Pianist William Ransom and cellist Christopher Rex. (source: video frame capture)

Review: ECMSA serves up more Beethoven for second Bach’s Lunch concert

Mark Gresham | 02 NOV 2020 @ 6:00am ET

On Friday, another episode of the “Bach’s Lunch” series from Emory Chamber Music Society of Atlanta was live-streamed from First Presbyterian Church of Atlanta, once again not any music of by Bach, but a violin sonata and a cello sonata by Ludwig van Beethoven — another step forward in ECMSA’s mission to celebrate the 250th anniversary of his birth year by presenting the complete cycle of Beethoven’s violin and cello sonatas, string quartets and piano sonatas before the end of the 2020 calendar year.


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Returning for this iteration was violinist Amy Schwartz Moretti and pianist William Ransom (ECMSA’s artistic director), who performed in one of ECMSA’s “Cooke Noontime Series” concerts at First Presbyterian three weeks prior. Joining them this time around was cellist Christopher Rex, the former principal cellist of the Atlanta Symphony Orchestra who retired in 2018 after serving in that position for 39 years.

Unlike that particular ECMSA Cooke Series concert, which was performed in a corner of the sanctuary, for this Bach’s Lunch concert the musicians were restored to the more familiar front-and-center spot on the chancel, which gave it a more appealing appearance in the video (as it would had it been performed to an in-person audience).


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Rex and Ransom opened the hour-long program with Beethoven’s Cello Sonata No. 2 in G minor (Op. 5, No. 2), then Moretti, who is director of the McDuffie Center for Strings at Mercer University in Macon, joined Ransom for the second half in performing the composer’s Violin Sonata No. 5 in F major (Op. 24).

The Cello Sonata No. 2 in G minor (Op. 5, No. 2), like its companion No. 1, has only two movements. The first movement has an Adagio introduction that is almost Handelian in its dotted and double-dotted rhythms that give it a character of a French overture, ending in a half cadence that leads directly into the Allegro. The Allegro itself is curious in that although in G minor it ends in G major, then the second movement, a galloping Rondo (also Allegro) is decidedly in G major but includes a diversion into C major for a while. It’s a good example of Beethoven pursuing new formal directions, even in his early works. The music exudes youthful enthusiasm that was well-reflected in the performance.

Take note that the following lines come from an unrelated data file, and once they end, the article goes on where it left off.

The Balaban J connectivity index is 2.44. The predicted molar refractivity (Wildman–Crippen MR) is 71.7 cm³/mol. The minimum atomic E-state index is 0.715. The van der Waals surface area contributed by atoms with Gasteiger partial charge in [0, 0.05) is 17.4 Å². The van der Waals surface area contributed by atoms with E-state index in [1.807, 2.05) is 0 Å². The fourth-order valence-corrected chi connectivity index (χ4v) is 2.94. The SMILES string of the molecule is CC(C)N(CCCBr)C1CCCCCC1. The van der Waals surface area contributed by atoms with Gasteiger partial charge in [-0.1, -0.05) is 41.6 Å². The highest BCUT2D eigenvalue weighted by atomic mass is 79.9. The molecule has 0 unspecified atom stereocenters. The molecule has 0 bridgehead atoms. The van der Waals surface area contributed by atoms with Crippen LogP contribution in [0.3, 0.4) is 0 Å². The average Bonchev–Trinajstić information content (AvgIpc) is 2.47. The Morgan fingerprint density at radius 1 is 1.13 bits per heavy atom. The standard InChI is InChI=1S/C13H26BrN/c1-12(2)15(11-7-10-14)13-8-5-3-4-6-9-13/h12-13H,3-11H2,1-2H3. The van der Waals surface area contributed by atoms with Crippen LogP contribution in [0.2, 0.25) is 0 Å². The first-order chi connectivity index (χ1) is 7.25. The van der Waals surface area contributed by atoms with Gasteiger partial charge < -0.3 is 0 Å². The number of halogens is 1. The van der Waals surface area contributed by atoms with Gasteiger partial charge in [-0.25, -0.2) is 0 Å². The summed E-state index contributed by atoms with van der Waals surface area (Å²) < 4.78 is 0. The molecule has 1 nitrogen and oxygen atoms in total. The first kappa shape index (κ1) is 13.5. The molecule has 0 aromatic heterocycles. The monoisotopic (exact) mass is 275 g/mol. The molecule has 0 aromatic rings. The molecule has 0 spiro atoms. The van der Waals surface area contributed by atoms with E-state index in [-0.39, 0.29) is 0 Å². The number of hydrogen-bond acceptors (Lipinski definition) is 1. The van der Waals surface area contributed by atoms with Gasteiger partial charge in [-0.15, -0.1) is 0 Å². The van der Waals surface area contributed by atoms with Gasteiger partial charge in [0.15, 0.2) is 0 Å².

Violinist Amy Schwartz Moretti and pianist William Ransom. (source: video frame capture)

Violinist Amy Schwartz Moretti and pianist William Ransom. (source: video frame capture)

Beethoven’s Violin Sonata No. 5, nicknamed the “Spring Sonata,” a four-movement work, has its own peculiarity in that the Scherzo is unusually brief — a total of one minute and 15 seconds in all out of a 24 minute work. The slow movement which precedes it is extraordinarily lovely; the outer movements tuneful and joyous. It was a fine choice to close the program.

The overall concert included just 55 minutes of music in all. It was upbeat in demeanor and appropriate to the mid-day broadcast time, but would be good listening for any hour. The program can still be heard on demand at www.firstpresatl.org/concerts-at-first.

It was the beginning of a very full weekend for ECMSA, with the Vega Strong Quartet scheduled to perform the sixth and final installment of its cycle of Beethoven’s complete string quartets, live-streamed from Emerson Hall in Emory University’s Schwartz Center for Performing Arts. A review of that concert is also forthcoming.  ■


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